This volume provides researchers and students with a discussion of a broad range of methods and their practical application to the study of non-state actors in international security.
All researchers face the same challenge, not only must they identify a suitable method for analysing their research question, they must also apply it. This volume prepares students and scholars for the key challenges they confront when using social-science methods in their own research. To bridge the gap between knowing methods and actually employing them, the book not only introduces a broad range of interpretive and explanatory methods, it also discusses their practical application. Contributors reflect on how they have used methods, or combinations of methods, such as narrative analysis, interviews, qualitative comparative analysis (QCA), case studies, experiments or participant observation in their own research on non-state actors in international security. Moreover, experts on the relevant methods discuss these applications as well as the merits and limitations of the various methods in use. Research on non-state actors in international security provides ample challenges and opportunities to probe different methodological approaches. It is thus particularly instructive for students and scholars seeking insights on how to best use particular methods for their research projects in International Relations (IR), security studies and neighbouring disciplines. It also offers an innovative laboratory for developing new research techniques and engaging in unconventional combinations of methods.
This book will be of much interest to students of non-state security actors such as private military and security companies, research methods, security studies and International Relations in general.
Table of Contents
1. Introduction: Researching Non-State Actors in International Security – A Multitude of Challenges, a Plurality of Approaches, Andreas Kruck and Andrea Schneiker
2. Conceptualizing Political Violence of Non-State Actors in International Security Research, Andreas Armborst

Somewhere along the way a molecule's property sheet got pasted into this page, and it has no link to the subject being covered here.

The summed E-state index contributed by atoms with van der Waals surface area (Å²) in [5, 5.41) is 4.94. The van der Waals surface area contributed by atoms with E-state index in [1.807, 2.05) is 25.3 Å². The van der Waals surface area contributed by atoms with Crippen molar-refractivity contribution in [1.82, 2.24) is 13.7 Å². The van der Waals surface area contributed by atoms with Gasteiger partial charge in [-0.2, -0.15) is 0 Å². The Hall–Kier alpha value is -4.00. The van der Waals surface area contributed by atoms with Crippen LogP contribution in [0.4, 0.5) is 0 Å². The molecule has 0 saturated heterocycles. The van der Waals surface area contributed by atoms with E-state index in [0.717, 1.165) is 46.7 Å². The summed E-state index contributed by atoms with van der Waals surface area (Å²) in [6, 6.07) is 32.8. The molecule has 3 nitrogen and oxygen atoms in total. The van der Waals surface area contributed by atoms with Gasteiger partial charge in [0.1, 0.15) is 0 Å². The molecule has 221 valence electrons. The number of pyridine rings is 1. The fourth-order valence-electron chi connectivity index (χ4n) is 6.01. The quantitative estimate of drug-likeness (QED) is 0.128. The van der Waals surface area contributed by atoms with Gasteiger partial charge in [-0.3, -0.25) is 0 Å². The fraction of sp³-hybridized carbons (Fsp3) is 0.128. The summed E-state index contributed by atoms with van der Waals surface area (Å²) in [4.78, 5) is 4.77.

Part I: Interpreting Texts
3. Rebels without a Cause: Narrative Analysis as a Method for Research on Rebel Movements, Alexander Spencer
4. PMSCs and Twitter: Sentiment Analysis as a Tool for Evaluating Social Media Data, Magnus Dau and Marlen Martin
5. Semi-Structured Interviews with Non-State and Security Actors, Anja Mihr
6. Combining Semi-Structured Interviews and Document Analysis in a Study of Private Security Expertise, Joakim Berndtsson
7. Discussion Chapter: Comments on "Interpreting Texts", Jutta Joachim
Part II: Establishing Causal Claims
8. (Comparative) Case Studies: Combining Case Study Techniques for the Causal Analysis of Security Privatization, Andreas Kruck
9. Qualitative Comparative Analysis and the Study of Non-State Actors, Patrick Mello
10. Geospatial Analyses of Non-State Actors in Violent Conflicts, Alexander De Juan
11. Discussion Chapter: Shadow Boxing in Plato’s Cave: Assessing Causal Claims, Bertjan Verbeek
Part III: Doing Fieldwork
12. An Ethnographic Approach to Non-State Security: Participation Observation among Private Security Officers, Tessa Diphoorn
13. Using Experimental Methods in Post-Conflict Countries to Understand the Effects of Gender Reforms in the Liberian National Police, Sabrina Karim
14. Empirical Assessment of (Policy) Effectiveness: The Role of Business in Zones of Conflict, Melanie Coni-Zimmer and Klaus Dieter Wolf
15. Discussion Chapter: Practicing Reflexivity in Field Research, Jacqui True
Conclusions and Perspectives for Researching Non-State Actors in International Security
16. From Cookbooks to Dictionaries in the Making: Methodological Perspectives for Research of Non-State Actors and Processes, Anna Leander
Andreas Kruck is Assistant Professor of Global Governance at Ludwig-Maximilians-University of Munich, Germany, and co-author of International Organization (2012).
Andrea Schneiker is Professor of Political Science at the University of Siegen, Germany, and author of Humanitarian NGOs, (In)Security and Identity (Routledge, 2015).